While “American Horror Stories” does feature fresh talent, viewers do see some familiar faces scattered across the episodes. Episode two, “Aura,” stars Max Greenfield (“New Girl”) as Bryce and Gabourey Sidibe (“Precious”) as his wife Jaslyn, the latter of whom is well known for her role as Queenie in American Horror Story’s “Coven”, “Hotel” and “Apocalypse.” The couple buys an Aura device, akin to the modern-day Ring home security system and quickly begins experiencing supernatural hauntings through it. Episode three, “Drive,” stars Disney icon Bella Thorne (“The Babysitter”) playing a party girl who’s just trying to have a good time and “AHS” alum Nico Greetham (“Love, Victor”), who may or may not be a part of the creepy nightlife that follows her home. All four actors showcased their range in their respective episodes as the plots twisted and turned and ultimately landed on their heads. Both “Aura” and “Drive” showcase the classic “AHS” formula with great success:
- Introduce the extremely normal main characters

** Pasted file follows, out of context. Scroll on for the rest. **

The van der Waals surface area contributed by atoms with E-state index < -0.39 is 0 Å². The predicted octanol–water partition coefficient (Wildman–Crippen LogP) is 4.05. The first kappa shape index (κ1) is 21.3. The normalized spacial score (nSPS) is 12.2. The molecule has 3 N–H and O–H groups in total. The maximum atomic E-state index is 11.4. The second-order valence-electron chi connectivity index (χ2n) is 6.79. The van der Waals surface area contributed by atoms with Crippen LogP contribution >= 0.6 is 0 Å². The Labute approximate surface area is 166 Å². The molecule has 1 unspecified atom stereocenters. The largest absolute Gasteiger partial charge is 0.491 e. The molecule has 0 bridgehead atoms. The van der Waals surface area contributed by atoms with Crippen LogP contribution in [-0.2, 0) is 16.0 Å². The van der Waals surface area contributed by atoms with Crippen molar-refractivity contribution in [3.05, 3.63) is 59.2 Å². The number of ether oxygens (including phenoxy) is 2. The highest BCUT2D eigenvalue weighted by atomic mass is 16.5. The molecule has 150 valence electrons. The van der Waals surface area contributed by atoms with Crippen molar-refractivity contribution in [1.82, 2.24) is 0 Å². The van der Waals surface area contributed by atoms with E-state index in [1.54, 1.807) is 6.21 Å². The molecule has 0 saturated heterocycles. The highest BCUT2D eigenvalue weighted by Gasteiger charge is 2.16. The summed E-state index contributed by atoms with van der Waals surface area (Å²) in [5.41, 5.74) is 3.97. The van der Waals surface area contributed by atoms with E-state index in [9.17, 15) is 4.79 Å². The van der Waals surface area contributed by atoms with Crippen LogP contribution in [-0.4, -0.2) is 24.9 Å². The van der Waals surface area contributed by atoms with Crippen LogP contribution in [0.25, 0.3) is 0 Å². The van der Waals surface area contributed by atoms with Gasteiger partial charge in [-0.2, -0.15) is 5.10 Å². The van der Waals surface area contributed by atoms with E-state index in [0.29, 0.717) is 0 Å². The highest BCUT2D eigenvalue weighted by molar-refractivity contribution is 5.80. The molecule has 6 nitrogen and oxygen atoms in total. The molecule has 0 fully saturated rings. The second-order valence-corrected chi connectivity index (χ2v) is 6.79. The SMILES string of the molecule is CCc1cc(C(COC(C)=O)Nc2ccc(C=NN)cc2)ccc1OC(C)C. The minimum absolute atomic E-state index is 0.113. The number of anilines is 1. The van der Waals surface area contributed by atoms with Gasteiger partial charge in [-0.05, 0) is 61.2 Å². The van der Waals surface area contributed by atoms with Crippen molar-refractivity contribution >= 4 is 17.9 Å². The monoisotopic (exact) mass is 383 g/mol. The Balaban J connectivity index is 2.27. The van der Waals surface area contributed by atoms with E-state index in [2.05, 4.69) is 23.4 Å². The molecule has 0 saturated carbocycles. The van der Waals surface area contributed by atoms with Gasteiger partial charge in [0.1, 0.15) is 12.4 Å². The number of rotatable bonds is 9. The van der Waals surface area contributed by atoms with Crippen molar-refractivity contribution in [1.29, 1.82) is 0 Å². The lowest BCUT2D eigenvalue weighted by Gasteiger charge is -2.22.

- Oh no! Some disturbing stuff is happening to our very normal characters
- Guess what! Our super normal characters are, in fact, not so normal!
Despite the potential for distraction with some popular faces, these two episodes felt like classic “AHS.” The second season, “Asylum,” is the series’ highest-rated season because it introduced fans to the anthology style of the series, showing us how familiar faces that we may have loved last season just might become this season’s villain. The show did just that with “Aura” and “Drive,” proving that story writing and good acting are more important than the names we see on screen.
Other notable episodes from this season were “Bloody Mary” and “Necro.” Both took well-known horror concepts and added a characteristic “AHS” spin by either subverting a classic facet of an urban tale or upping the weirdness factor, making for a successful chill-inducing two episodes.